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I had hitherto conceived and partly carried out an ideal that was dear to my heart. Rowley and I descended from our claret-coloured chaise, a couple of correctly dressed, brisk, bright-eyed young fellows, like a pair of aristocratic mice; attending singly to our own affairs, communicating solely with each other, and that with the niceties and civilities of drill. We would pass through the little crowd before the door with high-bred preoccupation, inoffensively haughty, after the best English pattern; and disappear within, followed by the envy and admiration of the by-standers, a model master and servant, point-device in every part. It was a heavy thought to me, as we drew up before the inn at Kirkby-Lonsdale, that this scene was now to be enacted for the last time. Alas! and had I known it, it was to go off with so inferior a grace!

I had been injudiciously liberal to the post-boys of the chaise and four. My own post-boy, he of the patched breeches, now stood before me, his eyes glittering with greed, his hand advanced. It was plain he anticipated something extraordinary by way of a pourboire; and considering the marches and counter-marches by which I had extended the stage, the military character of our affairs with Mr. Bellamy, and the bad example I had set before him at the archdeacon's, something exceptional was certainly to be done. But these are always nice questions, to a foreigner above all; a shade too little will suggest niggardliness, a shilling too much smells of hush-money. Fresh from the scene at the archdeacon's, and flushed by the idea that I was now nearly done with the responsibilities of the claret-coloured chaise, I put into his hands five guineas; and the amount served only to waken his cupidity.

"O, come, sir, you ain't going to fob me off with this? Why, I seen fire at your side!" he cried.

It would never do to give him more; I felt I should become the fable of Kirkby-Lonsdale if I did; and I looked him in the face, sternly but still smiling, and addressed him with a voice of uncompromising firmness.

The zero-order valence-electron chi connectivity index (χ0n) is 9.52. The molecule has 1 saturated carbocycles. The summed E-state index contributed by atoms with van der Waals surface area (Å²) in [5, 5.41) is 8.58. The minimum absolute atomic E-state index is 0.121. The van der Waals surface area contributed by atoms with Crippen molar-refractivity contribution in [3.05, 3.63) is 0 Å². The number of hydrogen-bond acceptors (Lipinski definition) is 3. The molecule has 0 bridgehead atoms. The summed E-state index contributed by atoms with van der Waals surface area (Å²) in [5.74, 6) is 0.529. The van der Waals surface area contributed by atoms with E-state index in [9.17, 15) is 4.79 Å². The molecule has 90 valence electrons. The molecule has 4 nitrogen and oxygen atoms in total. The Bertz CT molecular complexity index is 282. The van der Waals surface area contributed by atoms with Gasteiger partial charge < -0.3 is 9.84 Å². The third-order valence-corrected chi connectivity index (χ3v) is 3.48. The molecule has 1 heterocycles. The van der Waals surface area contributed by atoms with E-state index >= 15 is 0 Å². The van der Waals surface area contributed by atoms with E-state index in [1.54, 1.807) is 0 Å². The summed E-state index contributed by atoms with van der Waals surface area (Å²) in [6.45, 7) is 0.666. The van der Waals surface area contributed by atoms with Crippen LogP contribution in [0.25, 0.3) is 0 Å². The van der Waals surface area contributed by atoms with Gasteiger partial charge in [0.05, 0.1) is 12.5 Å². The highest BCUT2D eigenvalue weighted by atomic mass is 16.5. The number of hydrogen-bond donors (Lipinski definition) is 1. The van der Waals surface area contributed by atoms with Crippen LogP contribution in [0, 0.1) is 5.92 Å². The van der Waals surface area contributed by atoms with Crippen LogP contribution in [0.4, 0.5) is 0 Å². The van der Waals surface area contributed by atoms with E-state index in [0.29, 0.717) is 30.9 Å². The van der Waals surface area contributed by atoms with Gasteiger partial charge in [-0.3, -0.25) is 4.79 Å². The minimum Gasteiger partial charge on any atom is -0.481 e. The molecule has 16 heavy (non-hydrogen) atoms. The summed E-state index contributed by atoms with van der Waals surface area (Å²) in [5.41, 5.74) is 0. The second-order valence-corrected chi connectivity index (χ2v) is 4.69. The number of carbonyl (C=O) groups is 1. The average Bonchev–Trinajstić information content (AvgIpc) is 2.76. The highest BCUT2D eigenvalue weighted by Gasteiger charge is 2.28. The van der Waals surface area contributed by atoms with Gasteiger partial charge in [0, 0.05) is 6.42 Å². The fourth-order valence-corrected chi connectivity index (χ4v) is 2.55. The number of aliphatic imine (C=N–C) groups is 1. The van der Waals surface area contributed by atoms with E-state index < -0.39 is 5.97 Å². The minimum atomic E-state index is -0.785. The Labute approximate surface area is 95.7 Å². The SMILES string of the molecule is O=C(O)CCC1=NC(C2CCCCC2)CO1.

"If you do not like it, give it back," said I.

He pocketed the guineas with the quickness of a conjurer, and like a base-born cockney as he was, fell instantly to casting dirt.

"'Ave your own way of it, Mr. Ramornie—leastways Mr. St. Eaves, or whatever your blessed name may be. Look 'ere"—turning for sympathy to the stable-boys—"this is a blessed business. Blessed 'ard, I calls it. 'Ere I takes up a blessed son of a pop-gun what calls hisself anything you care to mention, and turns out to be a blessed mounseer at the end of it! 'Ere 'ave I been drivin' of him up and down all day, a-carrying off of gals, a-shootin' of pistyils, and a-drinkin' of sherry and hale; and wot does he up and give me but a blank, blank, blanketing blank!"

The fellow's language had become too powerful for reproduction, and I pass it by.

Meanwhile I observed Rowley fretting visibly at the bit; another moment, and he would have added a last touch of the ridiculous to our arrival by coming to his hands with the postilion.

"Rowley!" cried I reprovingly.

Strictly it should have been Gammon; but in the hurry of the moment, my fault (I can only hope) passed unperceived. At the same time I caught the eye of the post-master. He was long and lean, and brown and bilious; he had the drooping nose of the humourist, and the quick attention of a man of parts. He read my embarrassment in a glance, stepped instantly forward, sent the post-boy to the right-about with half a word, and was back next moment at my side.

"Dinner in a private room, sir? Very well. John, No. 4! What wine would you care to mention? Very well, sir. Will you please to order fresh horses? Not, sir? Very well."

Each of these expressions was accompanied by something in the nature of a bow, and all were prefaced by something in the nature of a smile, which I could very well have done without. The man's politeness was from the teeth outwards; behind and within, I was conscious of a perpetual scrutiny: the scene at his doorstep, the random confidences of the post-boy, had not been thrown away on this observer; and it was under a strong fear of coming trouble that I was shown at last into my private room. I was in half a mind to have put off the whole business. But the truth is, now my name had got abroad, my fear of the mail that was coming, and the handbills it should contain, had waxed inordinately, and I felt I could never eat a meal in peace till I had severed my connection with the claret-coloured chaise.